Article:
The adventures of a dirt worshiping city dweller.

Wednesday, August 1, 2012


     What is community to you? Is it living among people that you may or may not speak to? Is it seeing everyone rushing around you as you go about your day? Or is community something more? Is it when we stop together in that mad rush and make a connection, even just for a moment, with another human?

     Today is a holy day or High Day in many religions. Lughnasad or Lammas is the first harvest festival and the beginning of autumn. Or, alternately, an anniversary of the games held by the God Lugh at the death of his foster mother. Anyway, this particular point in the year is often used as a time to meditate upon the "fruits" that one has reaped. Whether those fruits are spiritual, emotional or even physical.

     The reason I find myself so curious about community today is that this is the first High Day in years that I'm spending alone. Or, at least, without the company of fellow pagans. I usually love Lughnasad. I love the introspection into how I've grown in the last year and would like to continue growing in the next. I love cooking a meal for myself and my guests to share with the Gods and spirits. I even love cleaning up after ritual because it gives me a reason to spend more time contemplating what I've heard during it.

     This year I'm flying solo. I've written my ceremony for this afternoon and baked my bread, but I feel alone. The feeling started this morning at work. I nearly ignored it at first because the idea of feeling alone in the midst of people I've known for nearly four years seemed so bizarre at first. 

     After thinking on it a while it seemed less strange though. Today at work is just the 1st of August. A busy day to be sure, the first of the month always is, but nothing more than that. To my co-workers today is just another day. I felt lonely because I was the only one there who saw today as something more.

     I thought about it. I don't talk about religion or politics at work usually. My co-workers are quite a bit more conservative than me for the most part, and I try to spare their more delicate sensibilities where I can, but I wanted to do something to bring a little bit of Lughnasad into work with me. To do something to make me a little bit less solitary for the day.

     I decided that I was going to pay more attention to my customers for the day. I wanted to take a minute to get to know each of those faces that I'd only associated with the baked goods that went along with them for years.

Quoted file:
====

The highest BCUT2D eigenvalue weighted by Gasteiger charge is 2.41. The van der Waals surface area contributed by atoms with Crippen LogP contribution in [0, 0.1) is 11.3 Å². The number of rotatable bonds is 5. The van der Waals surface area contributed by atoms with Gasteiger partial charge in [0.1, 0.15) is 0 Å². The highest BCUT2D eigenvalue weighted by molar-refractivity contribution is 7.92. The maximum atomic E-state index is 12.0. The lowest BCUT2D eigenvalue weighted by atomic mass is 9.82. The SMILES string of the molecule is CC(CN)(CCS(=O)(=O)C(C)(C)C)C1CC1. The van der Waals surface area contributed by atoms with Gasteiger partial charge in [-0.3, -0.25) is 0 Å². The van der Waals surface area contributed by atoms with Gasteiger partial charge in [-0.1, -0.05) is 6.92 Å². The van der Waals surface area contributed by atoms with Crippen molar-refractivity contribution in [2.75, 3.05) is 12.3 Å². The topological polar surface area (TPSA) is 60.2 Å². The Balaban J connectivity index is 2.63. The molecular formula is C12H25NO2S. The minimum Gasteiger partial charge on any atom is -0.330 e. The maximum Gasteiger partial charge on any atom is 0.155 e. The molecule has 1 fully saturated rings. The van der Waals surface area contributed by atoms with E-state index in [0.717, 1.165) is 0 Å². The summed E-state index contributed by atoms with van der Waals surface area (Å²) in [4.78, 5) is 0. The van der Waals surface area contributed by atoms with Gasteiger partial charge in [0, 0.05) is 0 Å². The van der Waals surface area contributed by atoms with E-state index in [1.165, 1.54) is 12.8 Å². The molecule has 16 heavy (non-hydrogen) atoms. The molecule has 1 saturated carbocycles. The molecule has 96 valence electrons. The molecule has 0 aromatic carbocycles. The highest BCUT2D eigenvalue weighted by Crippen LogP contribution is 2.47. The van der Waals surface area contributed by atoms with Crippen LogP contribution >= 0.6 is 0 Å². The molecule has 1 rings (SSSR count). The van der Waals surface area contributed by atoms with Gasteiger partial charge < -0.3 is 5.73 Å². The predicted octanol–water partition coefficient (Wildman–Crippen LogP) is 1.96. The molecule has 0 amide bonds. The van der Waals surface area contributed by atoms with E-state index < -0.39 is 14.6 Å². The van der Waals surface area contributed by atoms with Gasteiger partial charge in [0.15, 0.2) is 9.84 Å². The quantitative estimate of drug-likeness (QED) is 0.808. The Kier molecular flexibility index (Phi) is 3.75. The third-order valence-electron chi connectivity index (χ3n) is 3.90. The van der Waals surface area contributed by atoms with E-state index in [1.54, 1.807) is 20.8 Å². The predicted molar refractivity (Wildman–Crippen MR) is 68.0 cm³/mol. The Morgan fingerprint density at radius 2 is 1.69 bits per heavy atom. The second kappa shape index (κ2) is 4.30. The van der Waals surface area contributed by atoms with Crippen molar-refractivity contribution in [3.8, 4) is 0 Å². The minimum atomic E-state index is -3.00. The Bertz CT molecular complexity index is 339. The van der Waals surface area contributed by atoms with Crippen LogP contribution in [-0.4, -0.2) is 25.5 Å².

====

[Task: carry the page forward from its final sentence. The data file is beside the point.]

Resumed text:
So I started asking questions. How are you? How has life been treating you. Even things as prosaic as asking if they were enjoying the heat. For the most part it worked.

     It was  as though the people that I'd been serving for years had just been waiting for me to give an opening for conversation. I spent the day learning about their children, jobs, worries and hopes.

I learned their names.

     The moment that stands out the most to me is a gentleman by the name of Roy who came in to pick up a cake. The inscription was to read, "happy birthday everyone." So I asked if they had several birthdays in the beginning of August in his family. He explained that it wasn't for his family. The cake was instead headed to a recovery home just a few blocks down the road from my store. They had at one point been able to get a cake for each birthday, but with funding drying up they'd switched to one cake a month for everyone.

     We exchanged a few words after that. I mentioned that my father would get his 20 year sobriety chip this year and Roy informed me he'd just gotten his 19 year chip. With that, he left.

     This is going to sound odd, but until that moment I'd never considered the fact that there were people out there who had lost so much that the only acknowledgement of their birthday would be a cake bought by the recovery home they lived in.

     I'd been thinking myself such a paragon of loneliness all day; telling myself that spending a holiday alone was such a terrible thing. When all along, two blocks down, people were celebrating their birthdays weeks early because it's the only time they could afford the cake.

     It was a wake-up call for sure. 

     So that's my story. I decided to try to connect with the sea of faces I see every day and harvested a few new fruits. Thanks to Roy I was reminded to be thankful what I had, and to have compassion for those who have less. Lughnasad is a time for reflection, and he certainly gave me a lot to reflect upon. Even if he just came in to buy a cake.

Be happy and blessed.

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